01 The Plot
If you think you’re going to be in for a fun childhood romp, think again. It does not take long for “Stranger Things” to do away with any sense of security. The very first episode opens with young Will Byers (Noah Schnapp) vanishing one night without a trace. Will finds himself trapped in a dark, terrifying parallel universe (later dubbed the “Upside Down), where he is forced to hide from a bloodthirsty creature that his friends later come to call “The Demogorgon.” While Will desperately tries to find a way to communicate with his family, his friends begin conducting their own search. They meet a young psychic girl, whom they decide to call Eleven for the tattoo of the number on her arm. As the show goes on, viewers learn that she may be able to help them bring Will home.
02 The Characters
If you’re looking for a fantastic cast, look no further. “Stranger Things” may center around young characters, but they give award winning performances. Mike (Finn Wolfhard), Eleven (Millie Bobbie Brown), Lucas (Caleb McLaughlin) and Dustin (Gaten Matarazzo) make up the group of “meddling kids” that expose the evil brewing in the shadows of Hawkins. They are joined by Will’s mother, Joyce (Winona Ryder), a struggling single mother who refuses to believe that her son is gone. Jonathan (Charlie Heaton), Will’s older brother, does his best to keep things together while dancing around his (mostly) unrequited feelings for Nancy (Natalia Dyer), Will’s older sister. Chief of Police Jim Hopper (David Harbour) joins the crew in the search for answers when it becomes clear that something is not right.
03 Eleven’s Powers
Psychokinesis is just the tip of the spooky iceberg for Eleven. We see that she is not only capable of moving things with her mind (flipping cars and telepathically saving Mike), but she can also use her abilities to “listen in” on people half a world away, which was the original intention of the scientists that experimented on her. Unfortunately for Eleven, her abilities are what bring the monster to the town of Hawkins. While in a sensory deprivation tank, she goes into a black “void” to listen in on a man speaking Russian. She finds the monster instead, and it eventually finds a way through dimensions and into Hawkins.
Perhaps one of the most unexpected twists of season one was the unfortunate fate of Nancy’s best friend, Barb (Shannon Purser). When we first meet Barb, she is presented a brainy target for bullying. She openly calls Nancy out on her behavior and discourages her from going to a party that Nancy’s boyfriend, Steve (Joe Keery), throws. Barb reluctantly relents and tags along. In the end, despite Nancy’s rather unfriendly behavior, Barb stays at the party and finds herself alone outside. She is not alone for long. In a terrifying scene, Barb is dragged away. Nancy discovers that she is missing and is left devastated. With help from Jonathan, Nancy pursues the truth … right into the Upside Down.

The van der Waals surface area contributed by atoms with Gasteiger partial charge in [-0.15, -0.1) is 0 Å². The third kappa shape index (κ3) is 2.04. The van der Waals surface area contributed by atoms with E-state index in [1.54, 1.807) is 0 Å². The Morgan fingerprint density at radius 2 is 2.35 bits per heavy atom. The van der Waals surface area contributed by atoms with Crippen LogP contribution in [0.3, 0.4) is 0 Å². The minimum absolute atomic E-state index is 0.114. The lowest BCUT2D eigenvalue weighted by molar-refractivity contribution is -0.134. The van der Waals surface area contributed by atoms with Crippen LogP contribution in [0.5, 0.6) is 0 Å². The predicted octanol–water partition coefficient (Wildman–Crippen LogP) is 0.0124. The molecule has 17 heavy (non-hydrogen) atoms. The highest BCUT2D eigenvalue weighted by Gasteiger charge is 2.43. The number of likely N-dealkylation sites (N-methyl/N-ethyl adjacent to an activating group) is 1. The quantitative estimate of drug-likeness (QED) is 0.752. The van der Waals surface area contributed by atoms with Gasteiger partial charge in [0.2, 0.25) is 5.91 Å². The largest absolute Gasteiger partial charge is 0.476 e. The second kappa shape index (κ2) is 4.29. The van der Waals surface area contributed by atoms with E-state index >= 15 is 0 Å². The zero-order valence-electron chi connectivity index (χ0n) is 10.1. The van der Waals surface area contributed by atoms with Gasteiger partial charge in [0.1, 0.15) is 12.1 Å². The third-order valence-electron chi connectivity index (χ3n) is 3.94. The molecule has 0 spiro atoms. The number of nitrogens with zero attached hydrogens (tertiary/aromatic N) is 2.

05 The Style
“Stranger Things” puts a stunning amount of effort into creating an air of unease in the midst of childhood. Though there are plenty of chilling moments in season one, the sense of wrongness that grows until it is impossible to ignore is perhaps one of the most striking qualities of the story. Each episode is like a small movie. The quality shines without distracting from the brilliant storytelling. The entire series is thick with themes from the ’80s that are worked seamlessly into the show. It creates a sense of nostalgia that is natural, not forced. The entire season no doubt serves as a trip down memory lane for some viewers.
06 Season 2
Perhaps the best thing about season one is the fact that season two is out and prime for binge watching. Few things can ruin a weekend of Netflix and pajamas like starting a fantastic show only to discover that you only have a limited number of episodes to watch. It’s like a diet you have no choice but to follow. Luckily for viewers, “Stranger Things” has two seasons of monsters, waffles and ’80s nostalgia ready and waiting.